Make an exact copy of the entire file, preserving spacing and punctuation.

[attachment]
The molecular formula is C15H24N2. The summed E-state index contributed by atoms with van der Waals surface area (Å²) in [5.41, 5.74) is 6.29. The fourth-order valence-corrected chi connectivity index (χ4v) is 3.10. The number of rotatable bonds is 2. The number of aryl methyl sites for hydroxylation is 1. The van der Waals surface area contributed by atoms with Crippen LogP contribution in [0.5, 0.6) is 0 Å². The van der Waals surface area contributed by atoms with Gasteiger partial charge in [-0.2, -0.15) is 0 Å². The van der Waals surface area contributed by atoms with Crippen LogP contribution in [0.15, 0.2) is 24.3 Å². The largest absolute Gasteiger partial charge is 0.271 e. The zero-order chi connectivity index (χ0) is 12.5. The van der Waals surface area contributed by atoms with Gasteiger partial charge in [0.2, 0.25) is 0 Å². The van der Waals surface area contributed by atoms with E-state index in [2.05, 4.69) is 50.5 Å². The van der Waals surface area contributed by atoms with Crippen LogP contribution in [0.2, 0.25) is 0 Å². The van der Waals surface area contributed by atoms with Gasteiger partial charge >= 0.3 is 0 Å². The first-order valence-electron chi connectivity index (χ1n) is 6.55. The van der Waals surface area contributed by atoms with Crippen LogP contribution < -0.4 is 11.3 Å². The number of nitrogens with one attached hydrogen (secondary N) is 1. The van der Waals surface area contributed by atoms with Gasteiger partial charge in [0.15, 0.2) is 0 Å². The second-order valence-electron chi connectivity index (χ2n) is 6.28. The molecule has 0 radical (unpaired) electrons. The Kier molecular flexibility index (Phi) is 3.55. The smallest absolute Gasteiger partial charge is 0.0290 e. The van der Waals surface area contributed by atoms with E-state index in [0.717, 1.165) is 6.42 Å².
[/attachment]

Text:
The molecular formula is C15H24N2. The summed E-state index contributed by atoms with van der Waals surface area (Å²) in [5.41, 5.74) is 6.29. The fourth-order valence-corrected chi connectivity index (χ4v) is 3.10. The number of rotatable bonds is 2. The number of aryl methyl sites for hydroxylation is 1. The van der Waals surface area contributed by atoms with Crippen LogP contribution in [0.5, 0.6) is 0 Å². The van der Waals surface area contributed by atoms with Gasteiger partial charge in [-0.2, -0.15) is 0 Å². The van der Waals surface area contributed by atoms with Crippen LogP contribution in [0.15, 0.2) is 24.3 Å². The largest absolute Gasteiger partial charge is 0.271 e. The zero-order chi connectivity index (χ0) is 12.5. The van der Waals surface area contributed by atoms with Gasteiger partial charge in [0.2, 0.25) is 0 Å². The van der Waals surface area contributed by atoms with E-state index in [2.05, 4.69) is 50.5 Å². The van der Waals surface area contributed by atoms with Crippen LogP contribution in [0.2, 0.25) is 0 Å². The van der Waals surface area contributed by atoms with Gasteiger partial charge >= 0.3 is 0 Å². The first-order valence-electron chi connectivity index (χ1n) is 6.55. The van der Waals surface area contributed by atoms with Crippen LogP contribution < -0.4 is 11.3 Å². The number of nitrogens with one attached hydrogen (secondary N) is 1. The van der Waals surface area contributed by atoms with Gasteiger partial charge in [0.15, 0.2) is 0 Å². The second-order valence-electron chi connectivity index (χ2n) is 6.28. The molecule has 0 radical (unpaired) electrons. The Kier molecular flexibility index (Phi) is 3.55. The smallest absolute Gasteiger partial charge is 0.0290 e. The van der Waals surface area contributed by atoms with E-state index in [0.717, 1.165) is 6.42 Å².